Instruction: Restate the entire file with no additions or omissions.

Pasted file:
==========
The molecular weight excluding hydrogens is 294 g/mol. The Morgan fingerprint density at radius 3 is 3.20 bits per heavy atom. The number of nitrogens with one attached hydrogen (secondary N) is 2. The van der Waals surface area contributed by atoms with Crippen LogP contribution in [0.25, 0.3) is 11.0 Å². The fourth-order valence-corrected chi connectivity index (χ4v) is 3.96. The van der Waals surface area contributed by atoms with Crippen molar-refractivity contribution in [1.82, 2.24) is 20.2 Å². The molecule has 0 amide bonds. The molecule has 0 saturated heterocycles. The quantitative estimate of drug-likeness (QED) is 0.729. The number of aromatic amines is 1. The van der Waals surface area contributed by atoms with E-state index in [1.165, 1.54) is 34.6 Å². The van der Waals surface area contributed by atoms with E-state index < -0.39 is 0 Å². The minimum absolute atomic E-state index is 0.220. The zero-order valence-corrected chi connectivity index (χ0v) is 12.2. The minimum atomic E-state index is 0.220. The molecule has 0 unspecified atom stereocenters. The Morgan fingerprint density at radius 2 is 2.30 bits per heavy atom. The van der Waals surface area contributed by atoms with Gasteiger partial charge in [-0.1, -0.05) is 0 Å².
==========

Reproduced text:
The molecular weight excluding hydrogens is 294 g/mol. The Morgan fingerprint density at radius 3 is 3.20 bits per heavy atom. The number of nitrogens with one attached hydrogen (secondary N) is 2. The van der Waals surface area contributed by atoms with Crippen LogP contribution in [0.25, 0.3) is 11.0 Å². The fourth-order valence-corrected chi connectivity index (χ4v) is 3.96. The van der Waals surface area contributed by atoms with Crippen molar-refractivity contribution in [1.82, 2.24) is 20.2 Å². The molecule has 0 amide bonds. The molecule has 0 saturated heterocycles. The quantitative estimate of drug-likeness (QED) is 0.729. The number of aromatic amines is 1. The van der Waals surface area contributed by atoms with E-state index in [1.165, 1.54) is 34.6 Å². The van der Waals surface area contributed by atoms with E-state index < -0.39 is 0 Å². The minimum absolute atomic E-state index is 0.220. The zero-order valence-corrected chi connectivity index (χ0v) is 12.2. The minimum atomic E-state index is 0.220. The molecule has 0 unspecified atom stereocenters. The Morgan fingerprint density at radius 2 is 2.30 bits per heavy atom. The van der Waals surface area contributed by atoms with Gasteiger partial charge in [-0.1, -0.05) is 0 Å².